NORTH PORT — A sniper rifle, service weapon and SWAT equipment were stolen from a Sarasota County Sheriff's detective car at his home in North Port.
That detective is under investigation after apparently leaving his police vehicle unlocked.
The weapons included a a Sig Saur 226, which is the 9mm duty weapon, and an Accuracy International AT 308 sniper rifle - along with an undisclosed amount of ammunition.
"To say that I'm upset would be mild," Knight said. "We now have a sniper rifle on the street now because of the negligence."
The officer involved, Brian Keane, has been on the force for 18 years, with a decade of duty involving the SWAT team.
Keane informed the department he'd apparently left his vehicle unlocked in the driveway of his North Port home on Monday evening. By Tuesday morning, the weapons and other SWAT related equipment was gone.
Citing policy, Knight said the address of the home wouldn't be disclosed when it comes to addresses of law enforcement personal.
He said he'd have his office give a general area of where the crime was committed in North Port, but that was not received by press time.
Citing policy, Knight also blasted Keane's mistake - saying in no way should a SWAT weapon be left inside any vehicle overnight, even if it's locked.
If an officer has those types of weapons, they are to be brought inside to a home and locked up for the night, he said.
The Sarasota County Sheriff's Office has launched an internal investigation, according to an email from Sheriff's Office Community Affairs Director Kaitlyn Perez.
Suncoast Weapons and Tactical LLC manager Chas Sizemore described the AT 308 as a bolt-action hunting rifle.
He said, even in the wrong hands, The AT 308 is not the typical gun for criminal activities.
The Sig Saur would be more likely used to commit a crime, he said.
From his Venice store, Sizemore said AT 308 ammunition that can pierce armor is highly regulated and hard to come by.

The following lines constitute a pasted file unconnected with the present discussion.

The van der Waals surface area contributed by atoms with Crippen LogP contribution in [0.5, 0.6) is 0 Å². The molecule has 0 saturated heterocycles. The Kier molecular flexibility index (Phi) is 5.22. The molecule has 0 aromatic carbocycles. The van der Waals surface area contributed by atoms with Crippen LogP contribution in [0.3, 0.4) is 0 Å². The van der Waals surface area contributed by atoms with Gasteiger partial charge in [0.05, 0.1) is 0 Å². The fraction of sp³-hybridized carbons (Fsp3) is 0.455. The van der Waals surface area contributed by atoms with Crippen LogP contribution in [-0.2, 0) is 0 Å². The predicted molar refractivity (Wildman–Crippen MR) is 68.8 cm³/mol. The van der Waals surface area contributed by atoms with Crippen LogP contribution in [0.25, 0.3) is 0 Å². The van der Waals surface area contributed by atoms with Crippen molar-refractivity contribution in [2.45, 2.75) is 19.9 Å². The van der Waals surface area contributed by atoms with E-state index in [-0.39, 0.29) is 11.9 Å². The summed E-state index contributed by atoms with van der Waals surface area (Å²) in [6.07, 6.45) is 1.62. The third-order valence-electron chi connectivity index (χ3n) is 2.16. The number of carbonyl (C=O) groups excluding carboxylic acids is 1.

Sizemore noted it's a felony for a pawn shop to buy a gun that has had any sort of serial numbers removed. Sizemore said a news release he received on the stolen guns said they'd not only have serial number but also property of the sheriff's office markings.
Knight was incredulous about the negligence, telling the Sun the sheriff's office is often reminding everyday citizens to lock up their vehicles. And yet, a longtime sheriff's employee failed to take that simple step.
"Weapons are not to be left in the car per policy. They're supposed to go into the residence, especially this type of weapon," Knight said.
In the email, Perez said it is the office's policy to have deputies lock their vehicle after exiting.
When it comes to weapons it depends on the type of weapon and the type of vehicle.
Perez said in the past decade, an officers vehicle had been broken into only two or three times.
Perez said if there is an official weapons violation, it will be determined by the investigation.
"There is no excuse for it, we'll deal with it internally," Knight said.
While the crime took place within North Port city limits, the sheriff's office is taking the lead in the investigation, Knight said.
The office is asking for help from the public with any information about the burglary. Anonymous tips can be submitted through Crime Stoppers by calling 941-366-TIPS or through one of the sheriff's office's social media platforms.